- Codeine is now contraindicated in all paediatric patients (0-18 years of age) who undergo tonsillectomy or adenoidectomy for obstructive-sleep-apnoea syndrome and in patients of any age who are known to be CYP2D6 ultra-rapid metabolisers (up to approximately 10% of Caucasians are CYP2D6 ultra-rapid metabolisers, but prevalence differs according to racial and ethnic group), due to an increased risk of developing serious and life-threatening adverse reactions, and in women who are breastfeeding.
- Codeine is not recommended for use in children in whom respiratory function might be compromised as this may worsen the symptoms of morphine toxicity.
These recommendations follow a review of available safety and efficacy data on codeine when used for pain relief in children, including pharmacokinetic data, clinical studies, post-marketing data in Europe and other published literature:
- Although morphine-induced side effects may occur at all ages, the current evidence suggests that children below 12 years are at special risk of life-threatening respiratory depression with codeine. There also seems to be a particular risk in those paediatric patients who might already have compromised airways and who require pain relief following tonsillectomy or adenoidectomy.
- Six cases (including three with a fatal outcome) of respiratory depression in children treated with codeine at recommended doses after undergoing tonsillectomy for obstructive sleep apnoea were reviewed. Some of the children were found to be CYP2D6 ultra-rapid metabolisers. In addition, a published case report described a case of respiratory depression resulting in death in a breastfed infant whose codeine-using mother was a CYP2D6 ultra-rapid metaboliser.
- The pharmacokinetic profile of codeine has been studied in adults but limited information is available in children. The available data suggest that there is a reduced ability to metabolise codeine in younger children but that the enzyme system responsible for the metabolism of codeine can be considered to be fully matured by the age of 12.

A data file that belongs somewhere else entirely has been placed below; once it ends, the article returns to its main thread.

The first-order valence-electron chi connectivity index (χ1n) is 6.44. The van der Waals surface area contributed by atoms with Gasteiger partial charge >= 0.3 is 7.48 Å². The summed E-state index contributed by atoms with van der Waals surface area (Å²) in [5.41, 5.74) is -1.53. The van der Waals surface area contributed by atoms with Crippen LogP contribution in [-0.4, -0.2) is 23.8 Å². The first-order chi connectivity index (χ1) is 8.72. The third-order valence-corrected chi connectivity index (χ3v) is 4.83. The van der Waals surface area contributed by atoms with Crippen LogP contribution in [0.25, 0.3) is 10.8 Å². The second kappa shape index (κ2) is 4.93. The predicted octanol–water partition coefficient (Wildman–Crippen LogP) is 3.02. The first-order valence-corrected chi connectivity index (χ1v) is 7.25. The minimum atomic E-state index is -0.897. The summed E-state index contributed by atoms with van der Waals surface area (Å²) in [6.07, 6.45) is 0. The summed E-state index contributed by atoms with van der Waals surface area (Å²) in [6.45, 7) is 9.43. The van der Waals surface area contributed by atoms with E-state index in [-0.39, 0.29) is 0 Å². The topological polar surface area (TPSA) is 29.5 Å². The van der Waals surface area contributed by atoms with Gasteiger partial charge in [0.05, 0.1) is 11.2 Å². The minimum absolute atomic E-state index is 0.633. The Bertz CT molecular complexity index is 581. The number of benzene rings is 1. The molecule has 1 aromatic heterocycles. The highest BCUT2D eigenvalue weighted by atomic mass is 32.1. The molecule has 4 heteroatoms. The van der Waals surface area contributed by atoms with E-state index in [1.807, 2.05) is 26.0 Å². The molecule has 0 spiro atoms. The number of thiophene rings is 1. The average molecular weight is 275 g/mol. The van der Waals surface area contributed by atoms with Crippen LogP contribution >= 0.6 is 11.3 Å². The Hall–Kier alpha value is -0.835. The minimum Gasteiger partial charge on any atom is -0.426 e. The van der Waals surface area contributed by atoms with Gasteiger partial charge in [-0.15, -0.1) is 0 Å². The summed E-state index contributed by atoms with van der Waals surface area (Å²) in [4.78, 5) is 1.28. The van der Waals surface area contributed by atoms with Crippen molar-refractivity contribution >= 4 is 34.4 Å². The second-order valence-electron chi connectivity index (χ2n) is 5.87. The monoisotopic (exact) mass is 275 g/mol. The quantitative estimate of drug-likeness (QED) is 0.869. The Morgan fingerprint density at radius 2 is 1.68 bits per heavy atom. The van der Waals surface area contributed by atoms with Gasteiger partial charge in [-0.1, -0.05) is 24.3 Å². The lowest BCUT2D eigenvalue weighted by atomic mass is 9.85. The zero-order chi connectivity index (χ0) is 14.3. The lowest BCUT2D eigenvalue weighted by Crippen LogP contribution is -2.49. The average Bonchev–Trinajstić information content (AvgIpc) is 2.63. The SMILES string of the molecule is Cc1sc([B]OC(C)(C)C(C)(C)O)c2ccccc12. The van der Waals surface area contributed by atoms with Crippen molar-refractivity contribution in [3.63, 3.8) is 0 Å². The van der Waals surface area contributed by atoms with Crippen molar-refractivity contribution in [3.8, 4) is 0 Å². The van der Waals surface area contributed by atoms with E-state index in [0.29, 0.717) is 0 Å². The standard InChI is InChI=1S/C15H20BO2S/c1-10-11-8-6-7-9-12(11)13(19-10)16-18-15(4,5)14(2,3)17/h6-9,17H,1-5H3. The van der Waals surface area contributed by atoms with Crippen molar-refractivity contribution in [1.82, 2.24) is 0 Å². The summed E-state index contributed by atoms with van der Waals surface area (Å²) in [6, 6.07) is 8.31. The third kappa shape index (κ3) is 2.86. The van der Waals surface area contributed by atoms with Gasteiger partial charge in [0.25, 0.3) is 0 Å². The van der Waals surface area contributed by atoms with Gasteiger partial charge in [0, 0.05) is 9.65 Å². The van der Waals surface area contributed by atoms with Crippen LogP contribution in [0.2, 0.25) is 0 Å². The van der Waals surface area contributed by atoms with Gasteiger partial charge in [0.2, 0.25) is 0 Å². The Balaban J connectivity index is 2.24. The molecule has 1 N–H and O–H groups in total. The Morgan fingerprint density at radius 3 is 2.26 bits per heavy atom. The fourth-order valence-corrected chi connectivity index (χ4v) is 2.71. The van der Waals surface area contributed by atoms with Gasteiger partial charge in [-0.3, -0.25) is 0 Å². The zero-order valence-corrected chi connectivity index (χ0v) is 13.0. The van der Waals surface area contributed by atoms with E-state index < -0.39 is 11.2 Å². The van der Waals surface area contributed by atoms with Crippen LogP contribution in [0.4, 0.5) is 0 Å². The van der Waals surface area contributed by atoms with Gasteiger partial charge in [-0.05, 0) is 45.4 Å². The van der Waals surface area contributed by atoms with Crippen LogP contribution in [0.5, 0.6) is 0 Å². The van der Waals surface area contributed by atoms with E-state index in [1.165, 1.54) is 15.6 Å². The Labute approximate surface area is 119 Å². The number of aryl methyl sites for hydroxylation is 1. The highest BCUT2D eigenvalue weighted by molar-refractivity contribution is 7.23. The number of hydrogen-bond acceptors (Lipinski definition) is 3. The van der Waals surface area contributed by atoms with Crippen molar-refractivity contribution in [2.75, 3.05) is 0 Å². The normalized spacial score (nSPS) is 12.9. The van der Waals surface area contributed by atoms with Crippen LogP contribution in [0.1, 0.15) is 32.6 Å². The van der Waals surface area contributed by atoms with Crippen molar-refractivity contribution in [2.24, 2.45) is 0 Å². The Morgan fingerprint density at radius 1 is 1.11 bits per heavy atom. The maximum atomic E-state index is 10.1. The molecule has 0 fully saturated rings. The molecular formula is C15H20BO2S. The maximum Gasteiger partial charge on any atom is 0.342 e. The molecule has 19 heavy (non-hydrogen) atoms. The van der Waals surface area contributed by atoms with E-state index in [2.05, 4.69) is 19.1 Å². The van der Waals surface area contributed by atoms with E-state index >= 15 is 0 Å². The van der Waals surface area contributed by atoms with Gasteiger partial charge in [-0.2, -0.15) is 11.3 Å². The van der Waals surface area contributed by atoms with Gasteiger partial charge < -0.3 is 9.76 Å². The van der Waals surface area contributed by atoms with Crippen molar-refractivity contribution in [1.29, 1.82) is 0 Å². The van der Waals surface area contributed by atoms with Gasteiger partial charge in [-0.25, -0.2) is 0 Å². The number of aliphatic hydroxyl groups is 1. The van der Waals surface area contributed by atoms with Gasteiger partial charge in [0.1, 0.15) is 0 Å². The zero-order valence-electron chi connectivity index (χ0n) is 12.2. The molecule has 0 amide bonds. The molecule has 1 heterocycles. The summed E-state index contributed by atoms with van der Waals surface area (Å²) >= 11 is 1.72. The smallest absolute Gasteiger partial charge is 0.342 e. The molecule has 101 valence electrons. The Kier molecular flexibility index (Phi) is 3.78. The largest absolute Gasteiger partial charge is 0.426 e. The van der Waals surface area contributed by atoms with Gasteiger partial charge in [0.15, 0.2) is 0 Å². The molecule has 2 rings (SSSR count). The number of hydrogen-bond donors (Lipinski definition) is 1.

- The available efficacy data on codeine for pain relief in children suggest that the analgesic effect of codeine on pain is not superior to that of other analgesics, such as non-steroidal anti-inflammatory drugs and non-opioid analgesics. Nevertheless, it is considered that codeine still has a place in the treatment of acute pain in the paediatric population and given the concerns about its risks, it should only be used in line with the updated indication, contraindications, warnings and other changes to the product information described above.
More about the medicine
Codeine is a widely used opioid medicine for pain relief. It is also used in the treatment of coughs, although this use in not covered by the current review. In the European Union (EU), codeine-containing medicines have been approved via national procedures, and are available either on prescription or over the counter in the different Member States. Codeine is marketed as a single-ingredient medicine or in combination with other substances such as aspirin or paracetamol.
The effect of codeine on pain is due to its conversion into morphine. Codeine is converted into morphine in the body by an enzyme called CYP2D6. The children who had suffered severe side effects had evidence of being 'CYP2D6 ultra-rapid metabolisers' of codeine. In these patients, codeine is converted into morphine in the body at a faster rate than normal, resulting in high levels of morphine in the blood that can cause toxic effects such as breathing difficulties.
More about the procedure
The review was initiated on 3 October 2012, at the request of the United Kingdom medicines agency under Article 31 of Directive 2001/83/EC. After discussions, on 31 October 2012 the scope of the review was extended from post-surgery pain relief in children to pain relief in children.
A review of these data was first conducted by the Pharmacovigilance Risk Assessment Committee (PRAC). As codeine-containing medicines are all authorised nationally, the PRAC recommendations were sent to the Co-ordination Group for Mutual Recognition and Decentralised Procedures – Human (CMDh), which adopted a final position. The CMDh, a body representing EU Member States, is responsible for ensuring harmonised safety standards for medicines authorised via national procedures across the EU.
As the CMDh position was adopted by consensus, it will be directly implemented by the Member States.